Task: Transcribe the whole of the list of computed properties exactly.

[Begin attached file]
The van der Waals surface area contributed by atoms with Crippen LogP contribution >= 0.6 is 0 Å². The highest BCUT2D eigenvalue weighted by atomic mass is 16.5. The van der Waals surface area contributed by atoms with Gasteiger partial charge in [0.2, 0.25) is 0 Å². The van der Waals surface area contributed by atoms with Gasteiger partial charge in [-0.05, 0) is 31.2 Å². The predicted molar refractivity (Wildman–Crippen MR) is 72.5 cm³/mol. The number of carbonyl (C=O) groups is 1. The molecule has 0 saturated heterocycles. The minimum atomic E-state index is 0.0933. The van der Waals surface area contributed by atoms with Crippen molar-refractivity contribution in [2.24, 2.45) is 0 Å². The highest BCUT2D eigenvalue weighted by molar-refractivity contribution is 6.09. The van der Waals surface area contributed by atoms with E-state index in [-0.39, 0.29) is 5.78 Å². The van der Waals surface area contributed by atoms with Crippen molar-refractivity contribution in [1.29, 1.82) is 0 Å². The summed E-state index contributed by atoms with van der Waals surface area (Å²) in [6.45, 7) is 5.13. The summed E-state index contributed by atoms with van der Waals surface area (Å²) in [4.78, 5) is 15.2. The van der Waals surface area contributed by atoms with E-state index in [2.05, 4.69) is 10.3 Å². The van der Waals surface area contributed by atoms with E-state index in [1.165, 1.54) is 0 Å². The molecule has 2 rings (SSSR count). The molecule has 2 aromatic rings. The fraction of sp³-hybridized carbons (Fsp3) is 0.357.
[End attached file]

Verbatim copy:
The van der Waals surface area contributed by atoms with Crippen LogP contribution >= 0.6 is 0 Å². The highest BCUT2D eigenvalue weighted by atomic mass is 16.5. The van der Waals surface area contributed by atoms with Gasteiger partial charge in [0.2, 0.25) is 0 Å². The van der Waals surface area contributed by atoms with Gasteiger partial charge in [-0.05, 0) is 31.2 Å². The predicted molar refractivity (Wildman–Crippen MR) is 72.5 cm³/mol. The number of carbonyl (C=O) groups is 1. The molecule has 0 saturated heterocycles. The minimum atomic E-state index is 0.0933. The van der Waals surface area contributed by atoms with Crippen molar-refractivity contribution in [2.24, 2.45) is 0 Å². The highest BCUT2D eigenvalue weighted by molar-refractivity contribution is 6.09. The van der Waals surface area contributed by atoms with E-state index in [-0.39, 0.29) is 5.78 Å². The van der Waals surface area contributed by atoms with Crippen molar-refractivity contribution in [1.29, 1.82) is 0 Å². The summed E-state index contributed by atoms with van der Waals surface area (Å²) in [6.45, 7) is 5.13. The summed E-state index contributed by atoms with van der Waals surface area (Å²) in [4.78, 5) is 15.2. The van der Waals surface area contributed by atoms with E-state index in [2.05, 4.69) is 10.3 Å². The van der Waals surface area contributed by atoms with E-state index in [1.165, 1.54) is 0 Å². The molecule has 2 rings (SSSR count). The molecule has 2 aromatic rings. The fraction of sp³-hybridized carbons (Fsp3) is 0.357.